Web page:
by Wayne
Last Updated April 05, 2017 20:19 PM

As far as I can tell, Kohonen-style SOMs had a peak back around 2005 and haven't seen as much favor recently. I haven't found any paper that says that SOMs have been subsumed by another method, or proven equivalent to something else (at higher dimensions, anyhow). But it seems like tSNE and other methods get a lot more ink now-a-days, for example in Wikipedia, or in SciKit Learn, and SOM is mentioned more as a historical method.

(Actually, a Wikipedia article seems to indicate that SOMs continue to have certain advantages over competitors, but it's also the shortest entry in the list. EDIT: Per gung's request, one of the articles that I'm thinking about is: Nonlinear Dimensionality Reduction. Note that SOM has less written about it than the other methods. I can't find the article that mentioned an advantage that SOMs seem to retain over most other methods.)

Any insights? Someone else asked why SOMs are not being used, and got references from a while ago, and I have found proceedings from SOM conferences, but was wondering if the rise of SVMs or tSNE, et al, just eclipsed SOMs in pop machine learning.

EDIT 2: By pure coincidence, I was just reading a 2008 survey on nonlinear dimensionality reduction this evening, and for examples it mentions only: Isomap (2000), locally linear embedding (LLE) (2000), Hessian LLE (2003), Laplacian eigenmaps (2003), and semidefinite embedding (SDE) (2004).

I think you are on to something by noting the influence of what the machine learning currently touts as the 'best' algorithms for dimensionality reduction. While t-SNE has shown its efficacy in competitions, such as the Merck Viz Challenge, I personally have had success implementing SOM for both feature extraction and binary classification. While there are certainly some who dismiss SOMs without justification besides the algorithm's age (check out this discussion, there are also a number of articles that have been published within the last few years that implemented SOMs and achieved positive results (see Mortazavi et al., 2013; Frenkel et al., 2013 for instance). A Google Scholar search will reveal that SOMs are still utilized within a number of application domains. As a general rule, however, the best algorithm for a particular task is exactly that - the best algorithm for a particular task. Where a random forest may have worked well for a particular binary classification task, it may perform horribly on another. The same applies to clustering, regression, and optimization tasks. This phenomenon is tied to the No Free Lunch Theorem, but that is a topic for another discussion. In sum, if SOM works best for you on a particular task, that is the algorithm you should use for that task, regardless of what's popular.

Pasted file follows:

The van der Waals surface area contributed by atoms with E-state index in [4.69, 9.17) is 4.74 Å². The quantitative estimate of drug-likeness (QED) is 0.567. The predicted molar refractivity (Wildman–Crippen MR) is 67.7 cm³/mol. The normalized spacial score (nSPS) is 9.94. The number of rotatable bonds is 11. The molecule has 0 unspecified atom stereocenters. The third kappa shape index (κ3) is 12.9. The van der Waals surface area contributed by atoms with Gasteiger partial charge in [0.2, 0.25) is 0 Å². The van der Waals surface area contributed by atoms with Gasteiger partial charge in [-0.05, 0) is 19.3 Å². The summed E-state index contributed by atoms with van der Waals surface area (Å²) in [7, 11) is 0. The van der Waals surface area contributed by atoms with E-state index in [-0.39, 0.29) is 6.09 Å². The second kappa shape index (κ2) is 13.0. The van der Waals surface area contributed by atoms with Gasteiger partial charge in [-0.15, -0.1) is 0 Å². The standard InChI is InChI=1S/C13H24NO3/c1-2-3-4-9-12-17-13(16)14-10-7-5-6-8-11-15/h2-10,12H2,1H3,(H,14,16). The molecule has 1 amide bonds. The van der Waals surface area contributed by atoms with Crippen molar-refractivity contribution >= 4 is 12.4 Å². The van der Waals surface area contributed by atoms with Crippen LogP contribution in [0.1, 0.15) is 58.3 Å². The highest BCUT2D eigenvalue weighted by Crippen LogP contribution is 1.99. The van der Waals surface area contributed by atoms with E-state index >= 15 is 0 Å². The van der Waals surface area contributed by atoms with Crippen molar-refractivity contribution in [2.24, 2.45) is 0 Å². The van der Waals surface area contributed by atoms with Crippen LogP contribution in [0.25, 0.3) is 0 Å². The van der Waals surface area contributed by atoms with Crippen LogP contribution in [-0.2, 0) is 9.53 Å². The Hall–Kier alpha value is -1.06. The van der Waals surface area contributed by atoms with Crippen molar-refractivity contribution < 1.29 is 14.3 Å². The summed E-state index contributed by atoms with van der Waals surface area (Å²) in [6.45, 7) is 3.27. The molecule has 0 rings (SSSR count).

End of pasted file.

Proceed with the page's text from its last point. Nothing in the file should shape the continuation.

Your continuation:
I have done research on comparing SOMs with t-SNE and more and also proposed an improvement on SOM that takes it to a new level of efficiency. Please check it out here and let me know your feedback. Would love to get some idea on what people think about it and if it is worth publishing in python for people to use.

IEEE link to paper: http://ieeexplore.ieee.org/document/6178802/

Matlab implementation. https://www.mathworks.com/matlabcentral/fileexchange/35538-cluster-reinforcement--cr--phase

Thanks for your feedback.

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